<!–:en–>Interview with HR representative <!–:–>

Dear [FRIEND],

If you want to work in the United States you should listen to and read the following interview by Michelle of English-Team:

Interview with a Human Resources Representative

Hello English language learners, this is Michelle with English-Team and today I’m here with Julie. Julie, how are you doing today?

- I’m good, thank you.

- Well, Juli can you please tell me a little bit about yourself?

- Sure, my name is Julie, I was originally born in Michigan, but moved around a lot as a child, lived in Texas, Kansas, Oklahoma, finally settled down into Florida and I’ve been in the Central Florida area for about ten years now.

- Ah, that’s a long time.

- Eh, yes it is.

- So Julie can you tell me what you do for a living?

- Sure, I work in the human resources department at a company, I’m human resources records manager.

- OK, can you explain to me what a typical day is like for you?

- Well, a typical day, there really isn’t such a thing as a typical day because you really never know sometimes what you’re gonna be walking into but the normal thing is that in the records department we approve a lot of job actions so if somebody is going to be hired or if somebody is going to get a pay rate change, or somebody is leaving the company, we then have to go through and approve these job actions.

- OK. So now I’d like to ask you a few general human resources questions. Is that OK with you?

- Sure.

- OK. The first question is what documents does a person need to provide to a company to legally work in the United States?

- Well, whether you’re a US citizen or an international employee you have to provide proof of identity and authorization to work in the United States. So for international employees there’s usually documents that they’re provided whether it’s an unexpired foreign passport or the arrival document, and then there will be some type of work authorization document if they’re an international student it’s usual an I20, if they’re coming in the United States in different statuses they would have a different type of work authorization document.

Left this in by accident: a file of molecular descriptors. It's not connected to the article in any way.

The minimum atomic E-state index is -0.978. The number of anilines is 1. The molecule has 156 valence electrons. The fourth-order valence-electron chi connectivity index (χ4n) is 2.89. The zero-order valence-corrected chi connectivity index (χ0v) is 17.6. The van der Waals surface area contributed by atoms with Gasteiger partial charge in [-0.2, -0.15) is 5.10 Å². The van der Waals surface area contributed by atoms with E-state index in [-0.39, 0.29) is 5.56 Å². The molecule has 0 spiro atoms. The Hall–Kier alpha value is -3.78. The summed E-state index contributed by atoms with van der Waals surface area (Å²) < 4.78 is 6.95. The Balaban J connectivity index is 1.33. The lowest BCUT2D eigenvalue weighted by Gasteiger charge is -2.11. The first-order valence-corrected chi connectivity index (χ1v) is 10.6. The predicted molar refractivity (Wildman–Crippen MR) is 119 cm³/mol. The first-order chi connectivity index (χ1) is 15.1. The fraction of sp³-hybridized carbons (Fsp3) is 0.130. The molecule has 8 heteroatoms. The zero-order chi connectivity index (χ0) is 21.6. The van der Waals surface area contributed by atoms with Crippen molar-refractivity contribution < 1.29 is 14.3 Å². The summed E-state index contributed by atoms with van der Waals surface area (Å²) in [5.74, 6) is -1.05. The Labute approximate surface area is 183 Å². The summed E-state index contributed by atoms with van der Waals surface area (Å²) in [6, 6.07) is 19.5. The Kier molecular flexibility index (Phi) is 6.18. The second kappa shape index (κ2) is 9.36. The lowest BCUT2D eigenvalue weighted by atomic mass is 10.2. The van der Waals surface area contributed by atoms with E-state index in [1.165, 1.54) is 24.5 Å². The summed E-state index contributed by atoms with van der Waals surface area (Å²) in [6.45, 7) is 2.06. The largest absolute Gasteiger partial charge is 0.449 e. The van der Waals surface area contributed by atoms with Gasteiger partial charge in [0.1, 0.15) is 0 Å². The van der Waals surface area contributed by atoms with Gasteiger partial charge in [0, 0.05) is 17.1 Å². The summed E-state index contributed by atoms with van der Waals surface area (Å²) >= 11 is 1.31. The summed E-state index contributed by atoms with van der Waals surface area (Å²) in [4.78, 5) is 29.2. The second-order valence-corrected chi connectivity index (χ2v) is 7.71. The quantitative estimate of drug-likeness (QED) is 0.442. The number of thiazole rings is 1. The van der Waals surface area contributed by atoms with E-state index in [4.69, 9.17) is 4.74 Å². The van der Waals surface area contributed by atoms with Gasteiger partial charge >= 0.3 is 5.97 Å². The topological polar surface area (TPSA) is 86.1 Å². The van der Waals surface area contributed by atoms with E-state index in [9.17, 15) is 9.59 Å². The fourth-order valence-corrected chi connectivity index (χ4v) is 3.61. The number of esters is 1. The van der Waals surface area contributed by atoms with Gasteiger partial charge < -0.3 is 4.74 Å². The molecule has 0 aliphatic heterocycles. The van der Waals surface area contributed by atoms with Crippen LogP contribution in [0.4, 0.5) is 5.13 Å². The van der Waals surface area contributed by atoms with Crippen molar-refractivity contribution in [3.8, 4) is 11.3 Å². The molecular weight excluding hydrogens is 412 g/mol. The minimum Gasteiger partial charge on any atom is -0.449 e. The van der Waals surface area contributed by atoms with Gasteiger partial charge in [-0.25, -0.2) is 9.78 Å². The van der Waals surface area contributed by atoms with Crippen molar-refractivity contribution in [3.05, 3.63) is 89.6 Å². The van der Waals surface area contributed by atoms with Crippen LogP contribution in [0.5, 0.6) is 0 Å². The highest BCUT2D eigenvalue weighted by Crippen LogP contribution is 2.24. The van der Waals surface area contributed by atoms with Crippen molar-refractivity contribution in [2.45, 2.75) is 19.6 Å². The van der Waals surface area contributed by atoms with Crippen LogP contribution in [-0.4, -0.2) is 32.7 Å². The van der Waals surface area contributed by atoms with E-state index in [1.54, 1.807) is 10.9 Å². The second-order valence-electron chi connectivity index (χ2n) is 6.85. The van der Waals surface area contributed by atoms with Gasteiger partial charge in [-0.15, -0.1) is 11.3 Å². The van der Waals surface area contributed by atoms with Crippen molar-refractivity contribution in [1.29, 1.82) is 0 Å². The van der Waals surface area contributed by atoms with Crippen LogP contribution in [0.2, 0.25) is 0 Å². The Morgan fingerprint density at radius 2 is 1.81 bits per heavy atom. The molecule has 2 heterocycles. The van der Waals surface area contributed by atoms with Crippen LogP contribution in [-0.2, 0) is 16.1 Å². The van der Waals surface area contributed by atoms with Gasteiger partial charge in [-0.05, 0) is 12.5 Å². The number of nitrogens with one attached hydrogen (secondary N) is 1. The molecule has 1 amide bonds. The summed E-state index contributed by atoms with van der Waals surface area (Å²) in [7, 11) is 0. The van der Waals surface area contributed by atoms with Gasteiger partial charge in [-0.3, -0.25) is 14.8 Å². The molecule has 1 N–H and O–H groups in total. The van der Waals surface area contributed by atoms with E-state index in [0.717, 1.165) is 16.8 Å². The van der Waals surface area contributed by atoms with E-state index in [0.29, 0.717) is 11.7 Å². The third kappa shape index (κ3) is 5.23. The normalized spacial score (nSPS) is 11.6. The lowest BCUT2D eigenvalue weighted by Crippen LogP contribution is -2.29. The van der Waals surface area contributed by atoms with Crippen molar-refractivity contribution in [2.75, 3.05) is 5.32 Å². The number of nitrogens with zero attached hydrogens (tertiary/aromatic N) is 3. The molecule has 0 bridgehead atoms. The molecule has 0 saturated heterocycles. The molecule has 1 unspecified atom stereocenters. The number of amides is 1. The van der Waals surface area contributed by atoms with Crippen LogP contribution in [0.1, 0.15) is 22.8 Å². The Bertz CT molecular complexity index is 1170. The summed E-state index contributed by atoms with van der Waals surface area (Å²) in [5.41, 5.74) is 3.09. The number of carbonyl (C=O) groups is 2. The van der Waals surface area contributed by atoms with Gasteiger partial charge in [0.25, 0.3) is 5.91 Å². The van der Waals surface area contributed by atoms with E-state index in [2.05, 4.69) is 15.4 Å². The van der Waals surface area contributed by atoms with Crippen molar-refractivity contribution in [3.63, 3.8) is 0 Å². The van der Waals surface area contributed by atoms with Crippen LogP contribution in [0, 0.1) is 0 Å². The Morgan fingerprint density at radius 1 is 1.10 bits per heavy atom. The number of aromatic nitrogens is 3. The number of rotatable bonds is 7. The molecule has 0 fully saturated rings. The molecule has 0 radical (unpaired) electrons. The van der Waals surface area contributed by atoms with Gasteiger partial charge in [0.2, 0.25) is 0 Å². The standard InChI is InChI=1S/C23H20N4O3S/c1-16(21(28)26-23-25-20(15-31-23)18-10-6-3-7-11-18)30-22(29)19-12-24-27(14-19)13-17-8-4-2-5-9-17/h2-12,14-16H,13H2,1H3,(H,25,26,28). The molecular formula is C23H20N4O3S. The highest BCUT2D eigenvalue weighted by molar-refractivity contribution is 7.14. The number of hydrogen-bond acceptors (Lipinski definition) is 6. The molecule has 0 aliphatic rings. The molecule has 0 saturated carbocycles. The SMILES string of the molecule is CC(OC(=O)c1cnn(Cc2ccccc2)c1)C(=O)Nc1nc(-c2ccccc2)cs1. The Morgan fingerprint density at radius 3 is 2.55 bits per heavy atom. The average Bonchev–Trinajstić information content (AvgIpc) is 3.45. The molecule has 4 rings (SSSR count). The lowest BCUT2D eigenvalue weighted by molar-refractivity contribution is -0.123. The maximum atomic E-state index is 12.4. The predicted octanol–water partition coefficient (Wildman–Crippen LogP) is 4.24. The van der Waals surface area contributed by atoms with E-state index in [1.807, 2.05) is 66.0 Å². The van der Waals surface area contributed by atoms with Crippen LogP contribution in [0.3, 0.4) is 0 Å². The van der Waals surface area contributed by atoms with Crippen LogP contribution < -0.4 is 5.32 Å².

- OK, can you tell me what the current minimum wage is?

- In the United States it’s $7.25 an hour but then there’s also state minimum wages and since I live in Florida it’s $7.79 an hour.

- OK, can you tell me what are some company benefits and how does one qualify for them?

- Well, every company is different but most of the time if you are hired into what’s called a ‘line benefited position’ you’re usually offered things like health insurance, dental, life insurance, there’s usually some type of retirement plan, whether it’s a 4O1K or a 43B and usually on your first day of hire or your week, the first week you’re there, you sign up for all these different types of benefits.

- OK. Can you also tell me what an EIN is and a taxpayer ID and how they’re different?

- Sure, an EIN an employer identification number so when you start a company, for tax purposes you have to acquire one of these numbers and it’s usually done through the IRS. Now the taxpayer identification number, that’s usually when you’re talking about international individuals who are coming over and they need a tax number for different tax purposes but they don’t qualify for a social security number. So that’s basically the difference.

- OK, so besides of course US citizens paying taxes do foreign nationals have to pay taxes?